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'They try to break you apart': Proudfoot opens up on plan for Boks

SPOTLIGHT: England forward coach Matt Proudfoot has opened up on the “mindset challenge” his team will face in the scrums against the Springboks.


The two teams will both be looking to end the November series on a high at Twickenham after inconsistent campaigns so far.

After losses to Ireland and France, the Springboks bounced back to demolish Italy in Genoa last weekend. England started their campaign with a loss to Argentina before beating Japan and then recording a 25-25 draw with the All Blacks.

Proudfoot, who was part of the Boks’ coaching team when they won the World Cup in 2019, is expecting the Boks to be more brutal than the All Blacks when it comes to the scrums.

“The Springboks are a different challenge from the All Blacks, who are a crafty side,” said Proudfoot.

“The Springboks have a big, heavy engagement. So, it is about that set-up and the stability.

“It is about scrummaging as eight against them. Where the All Blacks try to fracture you, South Africa try to break you apart.


“Your focus will be in different areas,” he added. “There were one or two things we wanted to understand better from the New Zealand game and focus on for the Springbok challenge. This Test will be about the heavy engagement.

“The Springboks have a different philosophy. Their philosophy is that they come at you, look for a weakness and then put all their power into exploiting that weakness. It’s about the whole eight of us doing exactly the same thing. That’s the challenge this week.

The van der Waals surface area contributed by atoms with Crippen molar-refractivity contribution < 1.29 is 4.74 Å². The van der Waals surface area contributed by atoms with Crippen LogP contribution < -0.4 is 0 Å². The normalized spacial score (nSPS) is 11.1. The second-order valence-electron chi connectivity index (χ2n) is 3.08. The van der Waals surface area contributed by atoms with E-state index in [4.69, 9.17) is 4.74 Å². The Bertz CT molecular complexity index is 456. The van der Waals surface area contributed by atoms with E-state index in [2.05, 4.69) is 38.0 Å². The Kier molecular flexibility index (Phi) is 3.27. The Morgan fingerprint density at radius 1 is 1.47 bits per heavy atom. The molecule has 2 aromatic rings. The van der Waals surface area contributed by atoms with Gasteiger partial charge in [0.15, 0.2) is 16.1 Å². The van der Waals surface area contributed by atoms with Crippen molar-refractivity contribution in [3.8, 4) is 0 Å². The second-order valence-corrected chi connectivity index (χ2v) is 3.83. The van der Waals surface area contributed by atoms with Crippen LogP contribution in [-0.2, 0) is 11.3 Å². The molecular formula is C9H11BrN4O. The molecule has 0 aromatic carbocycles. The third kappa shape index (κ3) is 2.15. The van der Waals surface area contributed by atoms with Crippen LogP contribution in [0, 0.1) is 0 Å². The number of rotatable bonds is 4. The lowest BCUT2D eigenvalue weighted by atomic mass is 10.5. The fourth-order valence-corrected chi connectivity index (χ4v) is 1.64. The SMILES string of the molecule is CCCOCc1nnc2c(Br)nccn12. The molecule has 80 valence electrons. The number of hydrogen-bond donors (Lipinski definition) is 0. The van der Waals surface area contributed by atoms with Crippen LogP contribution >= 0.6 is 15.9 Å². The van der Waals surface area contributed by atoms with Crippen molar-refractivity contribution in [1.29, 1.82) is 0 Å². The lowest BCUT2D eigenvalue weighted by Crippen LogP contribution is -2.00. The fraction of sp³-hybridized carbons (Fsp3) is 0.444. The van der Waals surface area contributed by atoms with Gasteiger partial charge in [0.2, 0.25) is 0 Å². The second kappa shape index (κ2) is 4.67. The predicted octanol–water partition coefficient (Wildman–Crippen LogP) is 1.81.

“It will be less technical and more of a mindset challenge. It’s not a technical battle — it’s a battle of intent and will and it’s about all eight of us.”

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Meanwhile, Rassie Erasmus has been dominating the headlines with his latest ban from World Rugby and Proudfoot was asked for his opinion on the whole matter.

“I think that’s for people to make their own decisions,” said Proudfoot.

“My view’s my view, that’s a personal view that I hold and I don’t think it’s for this forum, for me to discuss personal view on other people’s behaviour.

“When I lived in South Africa I was a proud South Africa supporter, and I think that’s what the brand of the Springbok means, and that’s what it should be.”

While Erasmus has had some issues with the refereeing, Proudfoot believes his team has a good relationship with World Rugby when it comes to communicating certain issues,

“We have a very clear line of communication to [Head of Match Officials] Joel Jutge,” said Proudfoot. “We sent him clips after the game on Sunday night and he replied to me first thing Monday morning.

“We sent him more clips today and I’m expecting further responses.

“There’s a clear line of communication if you want to deal with something that you want clarification on and particularly in a week that you can give it to your players and train it.

“World Rugby has been great in the way it has communicated to us. We’ve got a process that we follow.

“It’s really constructive. It’s productive for us because we get the right information and we can utilise that information.

“For us it’s about affecting decisions on the field by exhibiting the right behaviours and if we don’t get that from World Rugby then, there are a lot of interpretations so we’d rather get the right interpretation and that’s why we follow the process.”

Sources: Daily Mail & Evening Standard

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